Immanuel's Veins - Ted Dekker

An avid reader of Ted Dekker‘s works, I just about a month ago finished Immanuel’s Veins. It never fails that I walk away after finishing another of his books with new insight and new ways of looking at God and His love and mercy that He so longs for us to know.

The pages of this intricate and very passionate book explore how “the affairs between God and man aren’t about simple rites performed at an altar…” (page 271) — these affairs are about so much more.

How simple it is to get caught up in appearances. To believe in God, go to church, participate in communion, sing to God, pray, read the Bible… even to serve in your church or outside of it. And so often it’s genuine. We do these things because we honestly want to. We really want to live for God.

But..

Sometimes it becomes too simple to get caught up in the doing. To lose sight of the why behind it all. And I don’t mean the why as in wanting to praise and live for God.

What I mean is that sometimes we lose focus on the fact that life isn’t about these good things we do. It’s about God’s amazing love for us and what we choose to do with it.

If we don’t have God’s love, then none of the other stuff matters.

As the main character in this book, Toma, comes to realize, there is good and evil all around us in the world but it so frequently takes on different forms than we’re used to thinking about. We, again, are caught up in the appearance of those things that we have grown up considering “good” and “evil”. And this is not to say that they aren’t really good and evil. Reading your Bible and praying, going out of your way to show kindness to someone in need — these are truly good things. Lying, stealing, lusting — these truly are evil.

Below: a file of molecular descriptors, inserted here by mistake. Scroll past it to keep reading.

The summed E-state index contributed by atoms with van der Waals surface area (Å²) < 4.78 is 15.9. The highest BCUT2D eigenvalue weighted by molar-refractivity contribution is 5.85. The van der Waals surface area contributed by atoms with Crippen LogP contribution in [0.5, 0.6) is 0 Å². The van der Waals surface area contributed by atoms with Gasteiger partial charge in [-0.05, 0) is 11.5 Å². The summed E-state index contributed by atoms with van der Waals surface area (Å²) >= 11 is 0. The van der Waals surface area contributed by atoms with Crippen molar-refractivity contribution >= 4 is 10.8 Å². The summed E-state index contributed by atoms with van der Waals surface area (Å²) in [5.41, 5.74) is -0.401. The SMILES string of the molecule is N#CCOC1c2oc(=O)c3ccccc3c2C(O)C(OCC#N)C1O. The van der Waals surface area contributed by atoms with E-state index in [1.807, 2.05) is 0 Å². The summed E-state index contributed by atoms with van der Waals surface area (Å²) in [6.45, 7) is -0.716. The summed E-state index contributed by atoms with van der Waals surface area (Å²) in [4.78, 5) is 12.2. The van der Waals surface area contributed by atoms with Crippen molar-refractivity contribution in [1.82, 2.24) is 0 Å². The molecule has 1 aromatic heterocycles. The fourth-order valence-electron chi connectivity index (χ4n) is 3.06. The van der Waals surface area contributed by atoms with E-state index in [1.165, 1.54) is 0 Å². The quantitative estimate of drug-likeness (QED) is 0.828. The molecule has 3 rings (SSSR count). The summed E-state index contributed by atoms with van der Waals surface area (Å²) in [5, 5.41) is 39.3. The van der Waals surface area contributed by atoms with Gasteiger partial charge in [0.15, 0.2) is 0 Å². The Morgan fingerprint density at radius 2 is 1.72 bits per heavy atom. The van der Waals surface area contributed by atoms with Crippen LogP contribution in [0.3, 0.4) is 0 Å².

There is, however, so much more to it than this surface knowledge and even than acting on this knowledge.

Dekker says, “… good has little to do with the forms of religion, and evil has as little to do with so much behavior condemned by religion. Both good and evil vie for the passions of the heart. For love! For Solomon’s Song of romance and desire. Love is God’s gift to His creation. And evil contests this same love with bitter rage, to be loved as God is surely loved” (page 286).

Toma discovered why Christ bled on the cross. He discovered that it wasn’t for a religion — any religion. It was not for Christianity or orthodoxy or any religion. It wasn’t so we could go to church and read our Bibles and take communion and pray and sing and then go home and do it all again the next week. It wasn’t because He needed us to do good things for Him. I mean, He’s God.

Christ bled on that cross for us. “For the heart of man,” as Dekker puts it. He goes on to say, “Immanuel, God with us — that He would leave the spiritual realm and be present in flesh and blood in such an act of humility is a staggering notion. As it is, He willingly gave His blood, in the flesh, so that others might find life, for it is written: ‘He did not come by water only, but by blood’ (1 John 5:6), and ‘Without the shedding of blood there is no remission’ (Hebrews 9:22)” (page 287).